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Medford Historical Society Papers, Volume 15. 4 0 Browse Search
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Browsing named entities in Medford Historical Society Papers, Volume 15.. You can also browse the collection for Mabel G. Foster or search for Mabel G. Foster in all documents.

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fter she was seventy-eight years of age and the last one in her eighty-third year. Mary B. Carret, whose childhood was spent alternately between the Island of Cuba and the Royall House, wrote, in 1899, The Little Hero of Matanzas. Louise Winsor Brooks made one of the wisest and most delightful books for children ever written, accessible to English readers by translating Heidi from the German of Johanna Spyri. She also translated Veronica and Rico and Wiseli by the same author. Mabel G. Foster, at one time a Medford school teacher, has written a novel of the Italian quarter called The Heart of the Doctor, and essays on Italian life and literature, art and history. Mary Augusta Kellogg is the author of Leo Dayne, a novel. Amy Woods has written many magazine articles, and in 1905 a book called Mr. Penwiper's Fairy Godmother. Marion K. Loud, another young woman born in Medford, is the author of A Picnic on a Pyramid. Susan Marr Spalding, author of the Wings of Icarus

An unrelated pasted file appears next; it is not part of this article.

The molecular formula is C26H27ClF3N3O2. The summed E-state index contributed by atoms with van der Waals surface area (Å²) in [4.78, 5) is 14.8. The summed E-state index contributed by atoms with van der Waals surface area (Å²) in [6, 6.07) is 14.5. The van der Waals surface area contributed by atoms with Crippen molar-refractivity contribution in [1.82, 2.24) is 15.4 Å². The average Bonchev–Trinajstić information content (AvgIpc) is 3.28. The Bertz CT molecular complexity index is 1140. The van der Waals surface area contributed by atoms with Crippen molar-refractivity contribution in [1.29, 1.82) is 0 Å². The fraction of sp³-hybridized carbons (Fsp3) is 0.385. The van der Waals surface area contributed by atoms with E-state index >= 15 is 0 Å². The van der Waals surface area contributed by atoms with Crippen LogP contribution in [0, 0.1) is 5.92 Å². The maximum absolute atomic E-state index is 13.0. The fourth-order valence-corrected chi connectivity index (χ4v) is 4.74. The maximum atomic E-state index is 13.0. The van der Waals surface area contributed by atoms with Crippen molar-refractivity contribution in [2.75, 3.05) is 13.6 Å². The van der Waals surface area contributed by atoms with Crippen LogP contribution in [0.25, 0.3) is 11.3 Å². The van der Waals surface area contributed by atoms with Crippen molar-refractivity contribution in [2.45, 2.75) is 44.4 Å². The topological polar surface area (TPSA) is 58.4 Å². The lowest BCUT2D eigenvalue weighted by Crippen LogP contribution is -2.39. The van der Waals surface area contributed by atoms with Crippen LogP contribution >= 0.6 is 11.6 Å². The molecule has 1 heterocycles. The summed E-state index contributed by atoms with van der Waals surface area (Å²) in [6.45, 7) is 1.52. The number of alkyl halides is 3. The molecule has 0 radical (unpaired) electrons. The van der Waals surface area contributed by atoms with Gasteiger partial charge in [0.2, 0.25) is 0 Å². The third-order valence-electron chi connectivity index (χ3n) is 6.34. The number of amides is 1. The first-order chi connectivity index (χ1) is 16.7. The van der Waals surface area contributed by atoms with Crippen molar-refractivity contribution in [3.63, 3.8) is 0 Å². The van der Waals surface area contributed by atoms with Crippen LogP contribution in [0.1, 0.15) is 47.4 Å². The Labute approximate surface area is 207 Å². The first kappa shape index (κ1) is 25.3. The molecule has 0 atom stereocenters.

Medford Historical Society Papers, Volume 15., The old ship-building days. (search)
the Pacific coast. A few years later, however, it became evident that wooden vessels were passing, and this fact, together with other circumstances (such as the withholding of lands from the market, and our location on a spur track instead of a main line) will account for being outstripped in growth by these neighboring communities. There were three ship-yards on the south side of the river and three on the north side, extending from the since established Winthrop bridge at intervals to Foster's court, off Ship street, now Riverside avenue. In each of these yards there could be seen one, two, or three vessels in various stages of construction. All this heavy work required nearly five hundred strong and robust workmen. Besides some natives, these men came from the South Shore towns of Scituate, Hanover, Pembroke, Marshfield and Duxbury. There were also some from the coast of Maine and the Provinces. All along the river there was a great and constant hum of business. The stre